A literature review exploring student midwives' experiences of continuity of mentorship on the labour ward
Continuity of mentorship is central to students' clinical placement experience. Despite a plethora of studies investigating student-mentor relationships and how it affects grading, limited attention has been paid to the extent to which a lack of continuity of mentorship affects placement experience.
To explore the importance of mentor continuity on labour ward for pre-registration midwifery students.
A database search was conducted using the terms: ‘student midwives’, ‘continuity’, ‘mentor’, ‘preceptor’, ‘mentorship’, ‘labour ward’, ‘delivery suite’ and ‘experiences.’
Continuity of mentorship enhances learning and improves clinical practice experience.
A lack of continuity affects all aspects of student midwives’ experiences of the labour ward. Good mentor practice should focus on continuity and the introduction of co-mentoring, where a student is mentored by at least 2 midwives, in order to reduce the strain on mentors while retaining the feeling of belonging that student midwives value.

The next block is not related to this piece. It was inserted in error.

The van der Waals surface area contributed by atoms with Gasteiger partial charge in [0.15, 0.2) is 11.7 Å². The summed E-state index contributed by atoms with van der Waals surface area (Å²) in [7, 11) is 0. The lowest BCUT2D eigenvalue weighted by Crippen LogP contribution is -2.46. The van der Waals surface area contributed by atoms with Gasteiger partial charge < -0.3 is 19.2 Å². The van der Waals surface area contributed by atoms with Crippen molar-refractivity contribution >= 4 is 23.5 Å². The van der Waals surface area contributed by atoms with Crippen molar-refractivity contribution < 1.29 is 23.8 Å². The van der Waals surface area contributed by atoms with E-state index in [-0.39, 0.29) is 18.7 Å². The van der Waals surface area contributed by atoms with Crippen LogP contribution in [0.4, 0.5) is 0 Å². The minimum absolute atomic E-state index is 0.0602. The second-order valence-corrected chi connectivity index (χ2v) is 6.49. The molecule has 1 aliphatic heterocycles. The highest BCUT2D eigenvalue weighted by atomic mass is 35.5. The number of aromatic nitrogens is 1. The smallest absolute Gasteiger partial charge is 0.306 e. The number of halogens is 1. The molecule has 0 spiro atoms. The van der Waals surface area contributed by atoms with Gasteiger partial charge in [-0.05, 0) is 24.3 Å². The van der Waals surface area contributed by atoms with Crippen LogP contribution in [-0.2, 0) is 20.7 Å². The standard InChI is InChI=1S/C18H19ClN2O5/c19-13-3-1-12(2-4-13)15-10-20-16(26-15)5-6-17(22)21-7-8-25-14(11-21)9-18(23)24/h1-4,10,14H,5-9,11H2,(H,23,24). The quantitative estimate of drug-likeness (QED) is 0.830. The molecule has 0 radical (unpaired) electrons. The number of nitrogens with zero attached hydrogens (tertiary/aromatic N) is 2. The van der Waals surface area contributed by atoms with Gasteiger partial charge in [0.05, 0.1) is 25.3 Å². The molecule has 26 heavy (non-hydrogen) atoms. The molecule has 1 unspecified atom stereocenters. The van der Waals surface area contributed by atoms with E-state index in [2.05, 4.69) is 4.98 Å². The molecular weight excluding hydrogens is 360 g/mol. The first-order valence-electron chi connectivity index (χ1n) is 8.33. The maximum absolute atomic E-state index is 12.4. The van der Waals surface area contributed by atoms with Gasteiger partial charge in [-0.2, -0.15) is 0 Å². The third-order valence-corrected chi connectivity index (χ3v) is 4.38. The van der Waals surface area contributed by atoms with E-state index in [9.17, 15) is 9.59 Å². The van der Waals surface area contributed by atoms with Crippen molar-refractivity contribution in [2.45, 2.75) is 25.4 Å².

The Nursing and Midwifery Council (NMC) regulates practice for nurses and midwives in the UK. It sets standards to support learning and assessment in clinical practice and the education of pre-registration nurses and midwives (NMC, 2009; NMC, 2010). The pre-registration midwifery programme requires the practice-to-theory ratio to be no less than 50% practice and 40% theory (NMC, 2008). During clinical placement, student midwives should work alongside their sign-off mentor for at least 40% of the placement (NMC, 2008). The NMC (2008) describes a mentor's role as supporting and guiding students, facilitating their learning and professional growth, and directly observing clinical practice. New standards have been received from the NMC outlining ‘assessor and supervisor’ roles (NMC, 2018a), which may change the landscape of practice learning in the future. Until new pre-registration standards are introduced in 2020, during clinical practice, student midwives develop clinical skills and care for women and their families with supervision from their sign-off mentor that reflects students' individual learning needs and stage of learning (NMC, 2018a). This provides safe and effective learning experiences while upholding public protection and safety (NMC, 2018a). In 2009, the NMC introduced mandatory clinical practice grading into the nursing and midwifery curricula, in addition to assessing competency of the essential skills clusters (NMC, 2009). Student midwives are graded by their sign-off mentor at the end of each year to ensure their practice meets these skills.
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